NCPA - National Center for Policy Analysis

New Enterprises For China: Large And Private

September 24, 1999

As China prepares to celebrate the 50th anniversary of the Communists' victory over the Nationalist Army of Chiang Kai-shek, its economy is a mish-mash of thousands of languishing state- owned factories, murky front-companies for military and provincial governments, hybrid ventures which disguise themselves as village enterprises or foreign ventures to avoid taxes, mom- and-pop shops which began to spring up after the economic reforms of 1979 -- and suddenly, large and dynamic private companies.

From the embryonic early years of capital formation, China is starting to spawn substantial, fully-formed private corporations.

  • Government-owned companies that all but monopolized business a decade ago now make up only 47 percent of the economy.
  • The private sector -- not including farms and the operations of foreign investors -- accounts for as much as 40 percent, experts estimate.
  • In Shanghai alone, the number of private enterprises exceeds 110,000 -- a number which has grown as truly private companies have abandoned their former habit of masquerading as collectives.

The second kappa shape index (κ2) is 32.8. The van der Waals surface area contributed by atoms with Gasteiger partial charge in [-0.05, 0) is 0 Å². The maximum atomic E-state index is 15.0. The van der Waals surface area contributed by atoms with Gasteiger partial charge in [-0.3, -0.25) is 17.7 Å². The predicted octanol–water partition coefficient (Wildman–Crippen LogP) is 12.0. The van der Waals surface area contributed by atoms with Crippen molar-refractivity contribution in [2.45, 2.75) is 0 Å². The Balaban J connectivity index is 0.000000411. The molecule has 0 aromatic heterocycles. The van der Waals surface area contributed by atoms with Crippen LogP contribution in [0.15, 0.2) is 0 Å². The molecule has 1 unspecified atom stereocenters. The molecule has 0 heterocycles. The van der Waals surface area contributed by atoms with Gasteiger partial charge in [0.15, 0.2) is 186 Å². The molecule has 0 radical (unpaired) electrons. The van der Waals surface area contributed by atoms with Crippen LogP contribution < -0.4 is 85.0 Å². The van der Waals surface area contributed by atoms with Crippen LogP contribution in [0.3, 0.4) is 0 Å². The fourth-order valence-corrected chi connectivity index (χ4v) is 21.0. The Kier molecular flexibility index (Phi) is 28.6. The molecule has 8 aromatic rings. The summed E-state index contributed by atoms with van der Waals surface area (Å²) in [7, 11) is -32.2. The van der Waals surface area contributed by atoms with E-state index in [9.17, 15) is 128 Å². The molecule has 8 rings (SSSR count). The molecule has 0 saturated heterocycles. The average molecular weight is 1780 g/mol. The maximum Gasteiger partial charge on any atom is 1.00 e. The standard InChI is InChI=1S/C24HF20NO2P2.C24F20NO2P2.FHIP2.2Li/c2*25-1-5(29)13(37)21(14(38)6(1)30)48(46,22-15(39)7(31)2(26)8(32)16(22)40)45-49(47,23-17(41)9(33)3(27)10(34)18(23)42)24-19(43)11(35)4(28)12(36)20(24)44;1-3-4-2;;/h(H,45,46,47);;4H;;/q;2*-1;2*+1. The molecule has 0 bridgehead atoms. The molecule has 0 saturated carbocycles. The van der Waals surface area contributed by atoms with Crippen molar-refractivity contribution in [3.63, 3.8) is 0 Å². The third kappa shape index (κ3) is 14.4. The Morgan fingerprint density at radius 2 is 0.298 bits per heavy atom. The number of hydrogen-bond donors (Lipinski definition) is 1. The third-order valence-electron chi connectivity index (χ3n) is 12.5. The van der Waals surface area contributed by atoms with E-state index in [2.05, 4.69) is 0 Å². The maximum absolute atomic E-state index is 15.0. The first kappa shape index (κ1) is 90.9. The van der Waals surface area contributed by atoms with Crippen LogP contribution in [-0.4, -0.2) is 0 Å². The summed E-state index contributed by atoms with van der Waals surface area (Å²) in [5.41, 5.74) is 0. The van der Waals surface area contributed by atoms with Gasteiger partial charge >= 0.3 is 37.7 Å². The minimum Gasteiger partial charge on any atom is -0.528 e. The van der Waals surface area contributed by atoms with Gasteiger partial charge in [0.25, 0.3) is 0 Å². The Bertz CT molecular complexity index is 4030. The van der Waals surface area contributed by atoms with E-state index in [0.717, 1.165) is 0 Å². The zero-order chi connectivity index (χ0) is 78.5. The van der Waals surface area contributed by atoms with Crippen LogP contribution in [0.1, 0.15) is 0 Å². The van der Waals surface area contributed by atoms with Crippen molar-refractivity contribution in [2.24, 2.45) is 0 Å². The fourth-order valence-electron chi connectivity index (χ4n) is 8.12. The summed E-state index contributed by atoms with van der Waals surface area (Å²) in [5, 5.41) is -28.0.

• Academic economists there estimate that within five years more than 60 percent of the economy will be in private hands, employing 75 percent of the Chinese workforce.

China's leaders reportedly recognize that the new big corporations are indispensable employers as state firms lay off workers and shut plants. Yet at the same time, the government continues to prop up state-owned firms with fresh batches of money.

The depths of the government's confusion can also be seen in its efforts to help the large new enterprises -- which, after all, produce taxes, while money-losing state ventures do not. So cheap government loans and tax holidays are funding private, high-tech ventures. And government institutes are transferring know-how and technology to hot startups, as well as more established private corporations.

Source: Dexter Roberts, Sheri Prasso and Mark L. Clifford, "China's New Revolution," Business Week, September 27, 1999.


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